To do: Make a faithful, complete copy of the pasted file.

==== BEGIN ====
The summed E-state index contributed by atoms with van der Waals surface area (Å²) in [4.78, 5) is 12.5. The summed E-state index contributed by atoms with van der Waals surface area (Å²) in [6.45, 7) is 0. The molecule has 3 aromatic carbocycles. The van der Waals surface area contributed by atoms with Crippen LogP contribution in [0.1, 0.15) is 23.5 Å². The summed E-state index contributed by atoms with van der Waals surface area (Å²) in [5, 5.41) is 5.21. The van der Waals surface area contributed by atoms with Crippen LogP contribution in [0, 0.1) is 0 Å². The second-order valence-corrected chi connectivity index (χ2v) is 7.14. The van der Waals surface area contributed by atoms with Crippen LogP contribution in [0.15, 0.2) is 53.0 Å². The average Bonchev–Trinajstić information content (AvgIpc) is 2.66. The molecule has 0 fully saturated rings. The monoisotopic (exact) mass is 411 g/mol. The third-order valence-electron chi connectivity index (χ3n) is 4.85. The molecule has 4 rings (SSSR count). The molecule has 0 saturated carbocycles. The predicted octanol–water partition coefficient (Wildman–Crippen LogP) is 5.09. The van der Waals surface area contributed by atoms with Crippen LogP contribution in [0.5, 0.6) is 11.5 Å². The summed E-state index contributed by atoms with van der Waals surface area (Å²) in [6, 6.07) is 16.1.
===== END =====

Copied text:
The summed E-state index contributed by atoms with van der Waals surface area (Å²) in [4.78, 5) is 12.5. The summed E-state index contributed by atoms with van der Waals surface area (Å²) in [6.45, 7) is 0. The molecule has 3 aromatic carbocycles. The van der Waals surface area contributed by atoms with Crippen LogP contribution in [0.1, 0.15) is 23.5 Å². The summed E-state index contributed by atoms with van der Waals surface area (Å²) in [5, 5.41) is 5.21. The van der Waals surface area contributed by atoms with Crippen LogP contribution in [0, 0.1) is 0 Å². The second-order valence-corrected chi connectivity index (χ2v) is 7.14. The van der Waals surface area contributed by atoms with Crippen LogP contribution in [0.15, 0.2) is 53.0 Å². The average Bonchev–Trinajstić information content (AvgIpc) is 2.66. The molecule has 0 fully saturated rings. The monoisotopic (exact) mass is 411 g/mol. The third-order valence-electron chi connectivity index (χ3n) is 4.85. The molecule has 4 rings (SSSR count). The molecule has 0 saturated carbocycles. The predicted octanol–water partition coefficient (Wildman–Crippen LogP) is 5.09. The van der Waals surface area contributed by atoms with Crippen LogP contribution in [0.5, 0.6) is 11.5 Å². The summed E-state index contributed by atoms with van der Waals surface area (Å²) in [6, 6.07) is 16.1.